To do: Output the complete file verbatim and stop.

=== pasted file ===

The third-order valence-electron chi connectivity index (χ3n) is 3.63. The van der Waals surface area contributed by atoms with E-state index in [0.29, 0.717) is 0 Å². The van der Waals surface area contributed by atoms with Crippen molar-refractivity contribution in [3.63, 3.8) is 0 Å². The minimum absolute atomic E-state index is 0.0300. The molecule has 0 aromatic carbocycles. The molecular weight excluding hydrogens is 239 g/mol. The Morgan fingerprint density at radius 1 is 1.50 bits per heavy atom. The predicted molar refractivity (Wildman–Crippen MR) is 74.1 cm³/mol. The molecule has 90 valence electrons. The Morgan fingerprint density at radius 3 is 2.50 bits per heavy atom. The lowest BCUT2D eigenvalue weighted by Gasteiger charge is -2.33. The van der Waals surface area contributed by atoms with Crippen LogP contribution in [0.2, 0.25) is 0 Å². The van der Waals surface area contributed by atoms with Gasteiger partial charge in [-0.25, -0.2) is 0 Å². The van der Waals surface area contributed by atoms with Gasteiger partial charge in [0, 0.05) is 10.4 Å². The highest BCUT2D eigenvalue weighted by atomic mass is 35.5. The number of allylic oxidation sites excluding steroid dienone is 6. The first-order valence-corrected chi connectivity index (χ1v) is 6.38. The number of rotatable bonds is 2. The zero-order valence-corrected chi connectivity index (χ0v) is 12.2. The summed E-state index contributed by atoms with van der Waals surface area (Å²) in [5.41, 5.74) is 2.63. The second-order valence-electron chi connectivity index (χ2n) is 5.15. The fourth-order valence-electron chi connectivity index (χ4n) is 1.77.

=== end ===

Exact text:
The third-order valence-electron chi connectivity index (χ3n) is 3.63. The van der Waals surface area contributed by atoms with E-state index in [0.29, 0.717) is 0 Å². The van der Waals surface area contributed by atoms with Crippen molar-refractivity contribution in [3.63, 3.8) is 0 Å². The minimum absolute atomic E-state index is 0.0300. The molecule has 0 aromatic carbocycles. The molecular weight excluding hydrogens is 239 g/mol. The Morgan fingerprint density at radius 1 is 1.50 bits per heavy atom. The predicted molar refractivity (Wildman–Crippen MR) is 74.1 cm³/mol. The molecule has 90 valence electrons. The Morgan fingerprint density at radius 3 is 2.50 bits per heavy atom. The lowest BCUT2D eigenvalue weighted by Gasteiger charge is -2.33. The van der Waals surface area contributed by atoms with Crippen LogP contribution in [0.2, 0.25) is 0 Å². The van der Waals surface area contributed by atoms with Gasteiger partial charge in [-0.25, -0.2) is 0 Å². The van der Waals surface area contributed by atoms with Gasteiger partial charge in [0, 0.05) is 10.4 Å². The highest BCUT2D eigenvalue weighted by atomic mass is 35.5. The number of allylic oxidation sites excluding steroid dienone is 6. The first-order valence-corrected chi connectivity index (χ1v) is 6.38. The number of rotatable bonds is 2. The zero-order valence-corrected chi connectivity index (χ0v) is 12.2. The summed E-state index contributed by atoms with van der Waals surface area (Å²) in [5.41, 5.74) is 2.63. The second-order valence-electron chi connectivity index (χ2n) is 5.15. The fourth-order valence-electron chi connectivity index (χ4n) is 1.77.